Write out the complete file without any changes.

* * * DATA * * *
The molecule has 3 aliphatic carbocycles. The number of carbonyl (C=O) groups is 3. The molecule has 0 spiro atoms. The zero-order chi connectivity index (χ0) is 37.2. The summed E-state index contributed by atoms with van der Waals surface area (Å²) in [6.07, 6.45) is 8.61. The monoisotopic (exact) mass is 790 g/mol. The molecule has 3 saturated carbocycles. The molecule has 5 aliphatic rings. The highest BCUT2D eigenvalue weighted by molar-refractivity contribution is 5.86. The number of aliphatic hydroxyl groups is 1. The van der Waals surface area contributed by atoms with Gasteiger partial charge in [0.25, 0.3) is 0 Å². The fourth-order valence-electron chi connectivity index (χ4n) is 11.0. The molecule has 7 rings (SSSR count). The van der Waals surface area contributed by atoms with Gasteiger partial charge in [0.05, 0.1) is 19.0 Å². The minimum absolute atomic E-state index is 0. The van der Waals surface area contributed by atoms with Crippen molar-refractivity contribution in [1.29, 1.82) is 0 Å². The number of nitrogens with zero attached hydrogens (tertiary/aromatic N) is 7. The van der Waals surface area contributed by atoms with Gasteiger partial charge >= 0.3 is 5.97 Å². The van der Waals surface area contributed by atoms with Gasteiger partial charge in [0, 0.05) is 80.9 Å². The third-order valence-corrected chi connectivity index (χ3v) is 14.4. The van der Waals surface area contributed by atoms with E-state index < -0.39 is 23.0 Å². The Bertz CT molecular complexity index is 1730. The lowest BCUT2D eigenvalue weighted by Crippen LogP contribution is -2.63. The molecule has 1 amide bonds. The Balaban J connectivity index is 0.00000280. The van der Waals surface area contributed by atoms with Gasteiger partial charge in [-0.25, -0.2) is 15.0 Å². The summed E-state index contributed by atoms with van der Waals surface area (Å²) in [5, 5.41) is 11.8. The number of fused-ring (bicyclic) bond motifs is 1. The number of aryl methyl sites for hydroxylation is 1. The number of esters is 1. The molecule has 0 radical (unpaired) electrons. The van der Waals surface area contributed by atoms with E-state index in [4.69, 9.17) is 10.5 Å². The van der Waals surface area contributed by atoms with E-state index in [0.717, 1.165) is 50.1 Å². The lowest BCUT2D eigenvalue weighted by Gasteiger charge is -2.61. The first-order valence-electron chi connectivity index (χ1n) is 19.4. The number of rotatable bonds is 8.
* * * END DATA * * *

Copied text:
The molecule has 3 aliphatic carbocycles. The number of carbonyl (C=O) groups is 3. The molecule has 0 spiro atoms. The zero-order chi connectivity index (χ0) is 37.2. The summed E-state index contributed by atoms with van der Waals surface area (Å²) in [6.07, 6.45) is 8.61. The monoisotopic (exact) mass is 790 g/mol. The molecule has 3 saturated carbocycles. The molecule has 5 aliphatic rings. The highest BCUT2D eigenvalue weighted by molar-refractivity contribution is 5.86. The number of aliphatic hydroxyl groups is 1. The van der Waals surface area contributed by atoms with Gasteiger partial charge in [0.25, 0.3) is 0 Å². The fourth-order valence-electron chi connectivity index (χ4n) is 11.0. The molecule has 7 rings (SSSR count). The van der Waals surface area contributed by atoms with Gasteiger partial charge in [0.05, 0.1) is 19.0 Å². The minimum absolute atomic E-state index is 0. The van der Waals surface area contributed by atoms with Crippen molar-refractivity contribution in [1.29, 1.82) is 0 Å². The number of nitrogens with zero attached hydrogens (tertiary/aromatic N) is 7. The van der Waals surface area contributed by atoms with Gasteiger partial charge >= 0.3 is 5.97 Å². The van der Waals surface area contributed by atoms with Gasteiger partial charge in [0, 0.05) is 80.9 Å². The third-order valence-corrected chi connectivity index (χ3v) is 14.4. The van der Waals surface area contributed by atoms with E-state index < -0.39 is 23.0 Å². The Bertz CT molecular complexity index is 1730. The lowest BCUT2D eigenvalue weighted by Crippen LogP contribution is -2.63. The molecule has 1 amide bonds. The Balaban J connectivity index is 0.00000280. The van der Waals surface area contributed by atoms with Gasteiger partial charge in [-0.25, -0.2) is 15.0 Å². The summed E-state index contributed by atoms with van der Waals surface area (Å²) in [5, 5.41) is 11.8. The number of fused-ring (bicyclic) bond motifs is 1. The number of aryl methyl sites for hydroxylation is 1. The number of esters is 1. The molecule has 0 radical (unpaired) electrons. The van der Waals surface area contributed by atoms with E-state index in [4.69, 9.17) is 10.5 Å². The van der Waals surface area contributed by atoms with E-state index in [0.717, 1.165) is 50.1 Å². The lowest BCUT2D eigenvalue weighted by Gasteiger charge is -2.61. The first-order valence-electron chi connectivity index (χ1n) is 19.4. The number of rotatable bonds is 8.